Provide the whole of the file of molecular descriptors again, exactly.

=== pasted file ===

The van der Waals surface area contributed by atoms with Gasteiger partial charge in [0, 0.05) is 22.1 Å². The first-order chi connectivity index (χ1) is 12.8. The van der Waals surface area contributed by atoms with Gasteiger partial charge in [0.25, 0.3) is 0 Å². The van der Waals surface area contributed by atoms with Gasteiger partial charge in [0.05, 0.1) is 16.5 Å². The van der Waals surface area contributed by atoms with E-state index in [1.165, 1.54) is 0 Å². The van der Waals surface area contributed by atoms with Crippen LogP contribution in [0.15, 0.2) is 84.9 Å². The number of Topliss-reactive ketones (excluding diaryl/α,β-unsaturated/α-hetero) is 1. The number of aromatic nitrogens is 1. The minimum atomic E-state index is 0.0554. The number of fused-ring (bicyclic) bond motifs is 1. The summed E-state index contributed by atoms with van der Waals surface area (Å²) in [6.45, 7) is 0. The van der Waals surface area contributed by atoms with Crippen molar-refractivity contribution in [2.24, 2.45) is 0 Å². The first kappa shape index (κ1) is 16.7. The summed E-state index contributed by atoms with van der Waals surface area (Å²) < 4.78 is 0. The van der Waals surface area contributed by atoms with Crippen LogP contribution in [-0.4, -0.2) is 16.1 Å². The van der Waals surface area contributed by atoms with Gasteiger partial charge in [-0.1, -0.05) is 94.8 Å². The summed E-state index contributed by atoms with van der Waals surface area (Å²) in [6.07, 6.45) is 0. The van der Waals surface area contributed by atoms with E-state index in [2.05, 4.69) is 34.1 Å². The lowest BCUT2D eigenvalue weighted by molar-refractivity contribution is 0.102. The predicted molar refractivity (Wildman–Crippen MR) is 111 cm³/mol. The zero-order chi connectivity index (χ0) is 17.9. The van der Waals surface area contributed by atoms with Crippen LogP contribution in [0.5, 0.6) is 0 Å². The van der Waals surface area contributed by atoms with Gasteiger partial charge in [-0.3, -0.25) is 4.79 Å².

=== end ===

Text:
The van der Waals surface area contributed by atoms with Gasteiger partial charge in [0, 0.05) is 22.1 Å². The first-order chi connectivity index (χ1) is 12.8. The van der Waals surface area contributed by atoms with Gasteiger partial charge in [0.25, 0.3) is 0 Å². The van der Waals surface area contributed by atoms with Gasteiger partial charge in [0.05, 0.1) is 16.5 Å². The van der Waals surface area contributed by atoms with E-state index in [1.165, 1.54) is 0 Å². The van der Waals surface area contributed by atoms with Crippen LogP contribution in [0.15, 0.2) is 84.9 Å². The number of Topliss-reactive ketones (excluding diaryl/α,β-unsaturated/α-hetero) is 1. The number of aromatic nitrogens is 1. The minimum atomic E-state index is 0.0554. The number of fused-ring (bicyclic) bond motifs is 1. The summed E-state index contributed by atoms with van der Waals surface area (Å²) in [6.45, 7) is 0. The van der Waals surface area contributed by atoms with Crippen molar-refractivity contribution in [2.24, 2.45) is 0 Å². The first kappa shape index (κ1) is 16.7. The summed E-state index contributed by atoms with van der Waals surface area (Å²) < 4.78 is 0. The van der Waals surface area contributed by atoms with Crippen LogP contribution in [-0.4, -0.2) is 16.1 Å². The van der Waals surface area contributed by atoms with Gasteiger partial charge in [-0.1, -0.05) is 94.8 Å². The summed E-state index contributed by atoms with van der Waals surface area (Å²) in [6.07, 6.45) is 0. The van der Waals surface area contributed by atoms with E-state index in [2.05, 4.69) is 34.1 Å². The lowest BCUT2D eigenvalue weighted by molar-refractivity contribution is 0.102. The predicted molar refractivity (Wildman–Crippen MR) is 111 cm³/mol. The zero-order chi connectivity index (χ0) is 17.9. The van der Waals surface area contributed by atoms with Crippen LogP contribution in [0.5, 0.6) is 0 Å². The van der Waals surface area contributed by atoms with Gasteiger partial charge in [-0.3, -0.25) is 4.79 Å².